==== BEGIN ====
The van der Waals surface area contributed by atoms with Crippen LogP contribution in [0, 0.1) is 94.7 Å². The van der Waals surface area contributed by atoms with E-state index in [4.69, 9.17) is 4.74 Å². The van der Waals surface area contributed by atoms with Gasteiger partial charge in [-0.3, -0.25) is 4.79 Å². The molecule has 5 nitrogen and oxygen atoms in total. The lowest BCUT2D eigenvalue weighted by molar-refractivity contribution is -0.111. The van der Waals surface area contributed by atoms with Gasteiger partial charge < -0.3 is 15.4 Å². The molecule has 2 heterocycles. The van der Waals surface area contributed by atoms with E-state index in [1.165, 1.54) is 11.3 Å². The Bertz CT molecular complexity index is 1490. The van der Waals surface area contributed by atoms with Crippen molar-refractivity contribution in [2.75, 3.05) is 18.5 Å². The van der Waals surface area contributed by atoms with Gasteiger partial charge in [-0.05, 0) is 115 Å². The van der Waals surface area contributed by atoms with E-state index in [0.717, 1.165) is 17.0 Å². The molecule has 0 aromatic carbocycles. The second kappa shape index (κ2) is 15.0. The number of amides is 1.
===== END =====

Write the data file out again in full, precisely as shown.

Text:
The van der Waals surface area contributed by atoms with Crippen LogP contribution in [0, 0.1) is 94.7 Å². The van der Waals surface area contributed by atoms with E-state index in [4.69, 9.17) is 4.74 Å². The van der Waals surface area contributed by atoms with Gasteiger partial charge in [-0.3, -0.25) is 4.79 Å². The molecule has 5 nitrogen and oxygen atoms in total. The lowest BCUT2D eigenvalue weighted by molar-refractivity contribution is -0.111. The van der Waals surface area contributed by atoms with Gasteiger partial charge < -0.3 is 15.4 Å². The molecule has 2 heterocycles. The van der Waals surface area contributed by atoms with E-state index in [1.165, 1.54) is 11.3 Å². The Bertz CT molecular complexity index is 1490. The van der Waals surface area contributed by atoms with Crippen molar-refractivity contribution in [2.75, 3.05) is 18.5 Å². The van der Waals surface area contributed by atoms with Gasteiger partial charge in [-0.05, 0) is 115 Å². The van der Waals surface area contributed by atoms with E-state index in [0.717, 1.165) is 17.0 Å². The molecule has 0 aromatic carbocycles. The second kappa shape index (κ2) is 15.0. The number of amides is 1.